Nepalese man sentenced for life given retrial over Tokyo murder case

By Adam Westlake (Japan Daily Press): An announcement on Thursday stated that the Tokyo High Court has agreed to reopen a case involving the murder of a Japanese woman in which a Nepalese man given a life sentence in 1997. Details of how the decision was reached have not yet been made public, but the key factor is based on how a DNA analysis was interpreted by the court. A retesting proved that 45 year old Govinda Prasad Mainali’s DNA was not a match with the semen that was found inside the woman’s body.

The sample was a match with the DNA from body hair that found inside the apartment where the woman was murdered, as well with DNA found on her body, coat, and underwear. There has been no match to Mainali’s DNA found at the crime scene. With this information, Mainali’s defense lawyers have successfully argued that his guilty verdict should be withdrawn, as he was not the last person to have contact with the victim, and the evidence shows that there could not have been a third person in the room.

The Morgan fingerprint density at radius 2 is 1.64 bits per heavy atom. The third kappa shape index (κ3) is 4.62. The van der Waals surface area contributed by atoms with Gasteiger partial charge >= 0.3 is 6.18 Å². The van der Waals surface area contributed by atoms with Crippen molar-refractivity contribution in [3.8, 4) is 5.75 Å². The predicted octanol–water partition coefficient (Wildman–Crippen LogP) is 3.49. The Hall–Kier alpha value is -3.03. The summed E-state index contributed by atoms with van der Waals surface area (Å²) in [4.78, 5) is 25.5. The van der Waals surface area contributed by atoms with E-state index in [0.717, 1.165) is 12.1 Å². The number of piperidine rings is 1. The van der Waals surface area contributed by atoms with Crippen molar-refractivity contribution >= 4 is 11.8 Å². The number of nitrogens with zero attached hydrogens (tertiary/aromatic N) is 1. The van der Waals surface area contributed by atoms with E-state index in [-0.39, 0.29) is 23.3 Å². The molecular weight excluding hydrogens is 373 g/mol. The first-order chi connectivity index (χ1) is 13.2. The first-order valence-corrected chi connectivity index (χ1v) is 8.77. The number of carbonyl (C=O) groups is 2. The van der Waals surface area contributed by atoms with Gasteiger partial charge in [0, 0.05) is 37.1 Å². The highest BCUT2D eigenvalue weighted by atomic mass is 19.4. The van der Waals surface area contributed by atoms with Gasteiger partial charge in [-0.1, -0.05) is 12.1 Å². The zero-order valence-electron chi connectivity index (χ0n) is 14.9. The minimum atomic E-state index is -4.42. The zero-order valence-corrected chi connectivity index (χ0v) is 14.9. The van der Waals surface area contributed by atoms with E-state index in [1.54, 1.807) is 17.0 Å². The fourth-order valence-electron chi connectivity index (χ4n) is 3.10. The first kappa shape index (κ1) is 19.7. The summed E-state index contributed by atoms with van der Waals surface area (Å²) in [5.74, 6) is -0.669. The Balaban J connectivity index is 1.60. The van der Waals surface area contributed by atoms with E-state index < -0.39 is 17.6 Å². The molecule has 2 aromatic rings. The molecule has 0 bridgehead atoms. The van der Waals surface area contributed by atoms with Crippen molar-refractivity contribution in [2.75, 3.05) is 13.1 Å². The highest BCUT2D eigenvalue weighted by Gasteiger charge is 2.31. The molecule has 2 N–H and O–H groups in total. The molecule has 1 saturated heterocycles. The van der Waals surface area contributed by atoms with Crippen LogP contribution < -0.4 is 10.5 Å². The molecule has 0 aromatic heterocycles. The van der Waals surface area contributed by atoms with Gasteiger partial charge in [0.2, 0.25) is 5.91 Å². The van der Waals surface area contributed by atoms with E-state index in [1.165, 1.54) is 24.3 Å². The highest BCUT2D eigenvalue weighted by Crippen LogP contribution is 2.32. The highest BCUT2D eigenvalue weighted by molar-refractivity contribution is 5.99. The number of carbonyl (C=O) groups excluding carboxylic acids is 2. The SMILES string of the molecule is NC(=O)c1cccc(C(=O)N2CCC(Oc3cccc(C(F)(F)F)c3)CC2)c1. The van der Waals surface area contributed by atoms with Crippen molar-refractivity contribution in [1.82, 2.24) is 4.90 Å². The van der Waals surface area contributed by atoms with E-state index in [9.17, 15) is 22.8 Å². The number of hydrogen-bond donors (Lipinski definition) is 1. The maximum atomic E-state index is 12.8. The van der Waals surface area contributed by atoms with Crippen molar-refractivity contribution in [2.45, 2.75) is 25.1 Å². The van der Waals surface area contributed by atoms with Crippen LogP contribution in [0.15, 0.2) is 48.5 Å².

The prosecution’s argument has been centered on the fact that Mainali had a key to the woman’s apartment, and that she was known to have had sex with an indefinite number of men. Mainali was originally arrested in May of 1997 for the March 19th murder, and he was acquitted in April of 2000 by the Tokyo District Court. However, the Tokyo High Court overturned the ruling eight months later, and he was sentenced to a life term in prison, a decision that was upheld by the Supreme Court. He has been filing for a retrial with the high court since 2005.

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